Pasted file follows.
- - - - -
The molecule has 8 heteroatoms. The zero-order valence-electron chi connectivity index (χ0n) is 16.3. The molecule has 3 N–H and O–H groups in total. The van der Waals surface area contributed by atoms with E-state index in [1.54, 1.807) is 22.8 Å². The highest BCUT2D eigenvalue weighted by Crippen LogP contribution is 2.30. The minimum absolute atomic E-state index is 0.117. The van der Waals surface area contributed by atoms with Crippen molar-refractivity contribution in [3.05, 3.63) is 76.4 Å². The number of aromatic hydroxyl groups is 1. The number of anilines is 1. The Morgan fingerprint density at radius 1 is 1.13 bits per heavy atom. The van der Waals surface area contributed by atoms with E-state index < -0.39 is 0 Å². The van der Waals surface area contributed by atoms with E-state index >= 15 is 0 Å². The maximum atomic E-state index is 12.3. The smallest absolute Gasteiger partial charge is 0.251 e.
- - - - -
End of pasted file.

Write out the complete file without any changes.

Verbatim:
The molecule has 8 heteroatoms. The zero-order valence-electron chi connectivity index (χ0n) is 16.3. The molecule has 3 N–H and O–H groups in total. The van der Waals surface area contributed by atoms with E-state index in [1.54, 1.807) is 22.8 Å². The highest BCUT2D eigenvalue weighted by Crippen LogP contribution is 2.30. The minimum absolute atomic E-state index is 0.117. The van der Waals surface area contributed by atoms with Crippen molar-refractivity contribution in [3.05, 3.63) is 76.4 Å². The number of aromatic hydroxyl groups is 1. The number of anilines is 1. The Morgan fingerprint density at radius 1 is 1.13 bits per heavy atom. The van der Waals surface area contributed by atoms with E-state index < -0.39 is 0 Å². The van der Waals surface area contributed by atoms with E-state index >= 15 is 0 Å². The maximum atomic E-state index is 12.3. The smallest absolute Gasteiger partial charge is 0.251 e.